"I had raised 4-H calves and won the Upjohn Award for large animal medicine at graduation," says Smart. "When they told me they had a term position available in the Large Animal Clinic, I thought, ‘Working with large animals in Western Canada – what an experience for a woman! It may be difficult.' But actually it was a very positive experience. The farmers quickly accepted me as did the students and most of my colleagues."

During the 1970s, many western Canadian farmers began raising exotic cattle breeds such as Simmentals and Charolais. These breeds presented many health challenges, and WCVM veterinarians coped with an increase in caesareans and complications caused by the cows' unfamiliar nutritional issues.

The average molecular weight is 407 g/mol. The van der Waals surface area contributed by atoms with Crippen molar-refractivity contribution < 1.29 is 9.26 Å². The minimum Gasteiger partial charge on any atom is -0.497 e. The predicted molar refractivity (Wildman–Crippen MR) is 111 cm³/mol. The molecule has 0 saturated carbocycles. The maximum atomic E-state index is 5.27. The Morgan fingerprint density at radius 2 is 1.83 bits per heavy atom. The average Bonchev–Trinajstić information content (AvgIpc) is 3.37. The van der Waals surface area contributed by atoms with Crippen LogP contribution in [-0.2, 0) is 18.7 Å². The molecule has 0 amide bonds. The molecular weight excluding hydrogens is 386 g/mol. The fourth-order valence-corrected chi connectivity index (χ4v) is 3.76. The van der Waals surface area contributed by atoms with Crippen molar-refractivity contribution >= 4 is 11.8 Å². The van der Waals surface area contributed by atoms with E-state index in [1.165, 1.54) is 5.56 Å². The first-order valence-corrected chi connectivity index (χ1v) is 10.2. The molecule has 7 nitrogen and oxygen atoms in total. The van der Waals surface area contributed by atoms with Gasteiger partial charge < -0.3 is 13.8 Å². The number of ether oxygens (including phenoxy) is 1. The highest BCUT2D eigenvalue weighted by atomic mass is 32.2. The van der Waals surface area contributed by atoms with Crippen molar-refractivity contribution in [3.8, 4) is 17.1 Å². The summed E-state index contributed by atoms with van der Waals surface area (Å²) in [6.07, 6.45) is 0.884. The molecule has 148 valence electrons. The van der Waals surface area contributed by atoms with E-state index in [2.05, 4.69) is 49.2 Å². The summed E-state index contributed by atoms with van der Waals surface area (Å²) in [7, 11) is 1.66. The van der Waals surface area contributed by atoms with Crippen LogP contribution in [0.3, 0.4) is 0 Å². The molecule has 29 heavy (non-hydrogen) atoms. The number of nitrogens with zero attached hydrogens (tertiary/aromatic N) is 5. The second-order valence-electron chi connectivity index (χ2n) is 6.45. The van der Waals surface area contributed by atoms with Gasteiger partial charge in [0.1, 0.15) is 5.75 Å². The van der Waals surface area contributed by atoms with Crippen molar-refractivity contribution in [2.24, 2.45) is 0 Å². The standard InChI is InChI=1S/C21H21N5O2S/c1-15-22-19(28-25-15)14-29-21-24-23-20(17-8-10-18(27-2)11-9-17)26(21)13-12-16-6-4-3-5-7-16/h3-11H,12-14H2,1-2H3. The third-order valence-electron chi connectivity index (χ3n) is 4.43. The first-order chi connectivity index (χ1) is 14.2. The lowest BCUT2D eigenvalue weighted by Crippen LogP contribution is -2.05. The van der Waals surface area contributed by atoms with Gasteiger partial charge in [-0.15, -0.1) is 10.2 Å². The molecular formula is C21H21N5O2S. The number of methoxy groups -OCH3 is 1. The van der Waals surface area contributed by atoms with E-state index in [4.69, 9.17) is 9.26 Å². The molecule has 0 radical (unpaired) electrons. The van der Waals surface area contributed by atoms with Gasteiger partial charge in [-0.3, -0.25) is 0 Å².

Those nutrition problems intrigued Smart who had worked on groundbreaking research with an OVC colleague involving a genetic metabolic abnormality in copper and zinc metabolism in Alaskan Malamute dogs.

So when Meg received a fellowship from the Medical Research Council in 1978, she took an educational leave and pursued a PhD degree focusing on animal nutrition through the University of Saskatchewan's College of Agriculture.

"Nobody told me that I should go the nutrition route or that I should get a PhD if I wanted to get promoted. It was just something that I wanted to do. My entire career was self-directed."

Smart's research results changed the recommended trace mineral requirements for western Canadian cattle and emphasized the impact of water quality on trace mineral availability.

When Smart completed her PhD program in 1984, she returned to the WCVM where her expertise in nutrition was invaluable to livestock producers. Her fourth-year dairy nutrition elective was popular, and she was responsible for developing a graduate course in animal science in ruminant nutrition and metabolism.